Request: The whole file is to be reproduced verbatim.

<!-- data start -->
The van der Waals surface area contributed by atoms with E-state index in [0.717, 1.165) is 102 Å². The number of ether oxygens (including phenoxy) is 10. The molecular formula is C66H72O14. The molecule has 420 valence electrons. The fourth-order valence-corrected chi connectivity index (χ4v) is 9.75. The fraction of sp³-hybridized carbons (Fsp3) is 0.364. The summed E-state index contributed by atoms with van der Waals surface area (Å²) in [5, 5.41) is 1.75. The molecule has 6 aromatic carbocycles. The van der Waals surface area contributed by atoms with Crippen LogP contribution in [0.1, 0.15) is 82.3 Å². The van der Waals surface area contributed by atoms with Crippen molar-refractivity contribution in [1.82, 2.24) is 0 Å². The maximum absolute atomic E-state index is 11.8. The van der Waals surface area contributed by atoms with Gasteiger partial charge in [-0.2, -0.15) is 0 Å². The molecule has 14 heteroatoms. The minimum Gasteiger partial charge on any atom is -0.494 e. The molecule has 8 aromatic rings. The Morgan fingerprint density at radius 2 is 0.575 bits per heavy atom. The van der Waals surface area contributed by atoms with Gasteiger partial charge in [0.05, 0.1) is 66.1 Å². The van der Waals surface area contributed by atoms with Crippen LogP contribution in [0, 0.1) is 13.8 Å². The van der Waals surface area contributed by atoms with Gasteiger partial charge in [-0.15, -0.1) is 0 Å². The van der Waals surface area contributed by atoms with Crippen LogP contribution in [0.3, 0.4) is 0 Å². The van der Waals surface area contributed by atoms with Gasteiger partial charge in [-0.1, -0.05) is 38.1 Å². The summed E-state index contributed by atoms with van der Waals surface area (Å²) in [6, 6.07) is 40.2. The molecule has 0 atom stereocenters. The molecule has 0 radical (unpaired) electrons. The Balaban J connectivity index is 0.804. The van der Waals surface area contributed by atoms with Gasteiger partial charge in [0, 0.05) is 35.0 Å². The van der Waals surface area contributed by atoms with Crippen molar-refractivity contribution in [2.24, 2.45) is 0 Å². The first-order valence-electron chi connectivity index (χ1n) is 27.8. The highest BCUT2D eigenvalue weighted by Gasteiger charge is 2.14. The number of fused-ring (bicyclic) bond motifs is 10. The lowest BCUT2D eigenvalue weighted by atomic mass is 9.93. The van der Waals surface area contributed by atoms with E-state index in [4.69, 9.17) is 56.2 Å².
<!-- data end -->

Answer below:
The van der Waals surface area contributed by atoms with E-state index in [0.717, 1.165) is 102 Å². The number of ether oxygens (including phenoxy) is 10. The molecular formula is C66H72O14. The molecule has 420 valence electrons. The fourth-order valence-corrected chi connectivity index (χ4v) is 9.75. The fraction of sp³-hybridized carbons (Fsp3) is 0.364. The summed E-state index contributed by atoms with van der Waals surface area (Å²) in [5, 5.41) is 1.75. The molecule has 6 aromatic carbocycles. The van der Waals surface area contributed by atoms with Crippen LogP contribution in [0.1, 0.15) is 82.3 Å². The van der Waals surface area contributed by atoms with Crippen molar-refractivity contribution in [1.82, 2.24) is 0 Å². The maximum absolute atomic E-state index is 11.8. The van der Waals surface area contributed by atoms with Gasteiger partial charge in [-0.2, -0.15) is 0 Å². The molecule has 14 heteroatoms. The minimum Gasteiger partial charge on any atom is -0.494 e. The molecule has 8 aromatic rings. The Morgan fingerprint density at radius 2 is 0.575 bits per heavy atom. The van der Waals surface area contributed by atoms with Gasteiger partial charge in [0.05, 0.1) is 66.1 Å². The van der Waals surface area contributed by atoms with Crippen LogP contribution in [0, 0.1) is 13.8 Å². The van der Waals surface area contributed by atoms with Gasteiger partial charge in [-0.15, -0.1) is 0 Å². The van der Waals surface area contributed by atoms with Crippen LogP contribution in [0.3, 0.4) is 0 Å². The van der Waals surface area contributed by atoms with Gasteiger partial charge in [-0.1, -0.05) is 38.1 Å². The summed E-state index contributed by atoms with van der Waals surface area (Å²) in [6, 6.07) is 40.2. The molecule has 0 atom stereocenters. The molecule has 0 radical (unpaired) electrons. The Balaban J connectivity index is 0.804. The van der Waals surface area contributed by atoms with Gasteiger partial charge in [0, 0.05) is 35.0 Å². The van der Waals surface area contributed by atoms with Crippen molar-refractivity contribution in [2.24, 2.45) is 0 Å². The first-order valence-electron chi connectivity index (χ1n) is 27.8. The highest BCUT2D eigenvalue weighted by Gasteiger charge is 2.14. The number of fused-ring (bicyclic) bond motifs is 10. The lowest BCUT2D eigenvalue weighted by atomic mass is 9.93. The van der Waals surface area contributed by atoms with E-state index in [4.69, 9.17) is 56.2 Å².